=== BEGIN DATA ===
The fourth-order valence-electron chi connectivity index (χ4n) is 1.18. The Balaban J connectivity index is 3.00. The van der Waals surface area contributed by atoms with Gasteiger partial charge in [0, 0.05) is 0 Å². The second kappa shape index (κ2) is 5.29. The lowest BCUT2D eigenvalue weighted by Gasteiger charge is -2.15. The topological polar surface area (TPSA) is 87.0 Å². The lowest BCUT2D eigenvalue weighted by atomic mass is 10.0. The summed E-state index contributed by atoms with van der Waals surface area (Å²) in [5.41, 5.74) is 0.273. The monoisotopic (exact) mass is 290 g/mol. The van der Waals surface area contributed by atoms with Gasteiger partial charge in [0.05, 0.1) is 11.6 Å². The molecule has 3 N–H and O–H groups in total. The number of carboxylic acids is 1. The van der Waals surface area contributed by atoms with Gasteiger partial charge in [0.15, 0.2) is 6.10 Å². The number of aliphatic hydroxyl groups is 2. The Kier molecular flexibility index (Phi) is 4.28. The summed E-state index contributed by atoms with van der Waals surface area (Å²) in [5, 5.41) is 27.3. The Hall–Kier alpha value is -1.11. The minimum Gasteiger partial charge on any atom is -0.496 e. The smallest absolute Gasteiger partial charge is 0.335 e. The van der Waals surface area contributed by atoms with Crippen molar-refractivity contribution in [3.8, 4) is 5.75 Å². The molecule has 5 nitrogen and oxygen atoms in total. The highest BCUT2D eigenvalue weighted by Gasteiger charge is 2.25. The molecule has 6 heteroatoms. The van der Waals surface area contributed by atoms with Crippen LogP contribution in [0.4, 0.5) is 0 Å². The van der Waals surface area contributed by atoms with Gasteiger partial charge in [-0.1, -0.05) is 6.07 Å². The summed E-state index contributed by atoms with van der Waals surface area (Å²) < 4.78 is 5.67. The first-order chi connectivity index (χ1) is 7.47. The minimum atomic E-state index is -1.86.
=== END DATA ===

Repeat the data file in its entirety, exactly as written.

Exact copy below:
The fourth-order valence-electron chi connectivity index (χ4n) is 1.18. The Balaban J connectivity index is 3.00. The van der Waals surface area contributed by atoms with Gasteiger partial charge in [0, 0.05) is 0 Å². The second kappa shape index (κ2) is 5.29. The lowest BCUT2D eigenvalue weighted by Gasteiger charge is -2.15. The topological polar surface area (TPSA) is 87.0 Å². The lowest BCUT2D eigenvalue weighted by atomic mass is 10.0. The summed E-state index contributed by atoms with van der Waals surface area (Å²) in [5.41, 5.74) is 0.273. The monoisotopic (exact) mass is 290 g/mol. The van der Waals surface area contributed by atoms with Gasteiger partial charge in [0.05, 0.1) is 11.6 Å². The molecule has 3 N–H and O–H groups in total. The number of carboxylic acids is 1. The van der Waals surface area contributed by atoms with Gasteiger partial charge in [0.15, 0.2) is 6.10 Å². The number of aliphatic hydroxyl groups is 2. The Kier molecular flexibility index (Phi) is 4.28. The summed E-state index contributed by atoms with van der Waals surface area (Å²) in [5, 5.41) is 27.3. The Hall–Kier alpha value is -1.11. The minimum Gasteiger partial charge on any atom is -0.496 e. The smallest absolute Gasteiger partial charge is 0.335 e. The van der Waals surface area contributed by atoms with Crippen molar-refractivity contribution in [3.8, 4) is 5.75 Å². The molecule has 5 nitrogen and oxygen atoms in total. The highest BCUT2D eigenvalue weighted by Gasteiger charge is 2.25. The molecule has 6 heteroatoms. The van der Waals surface area contributed by atoms with Crippen LogP contribution in [0.4, 0.5) is 0 Å². The van der Waals surface area contributed by atoms with Gasteiger partial charge in [-0.1, -0.05) is 6.07 Å². The summed E-state index contributed by atoms with van der Waals surface area (Å²) < 4.78 is 5.67. The first-order chi connectivity index (χ1) is 7.47. The minimum atomic E-state index is -1.86.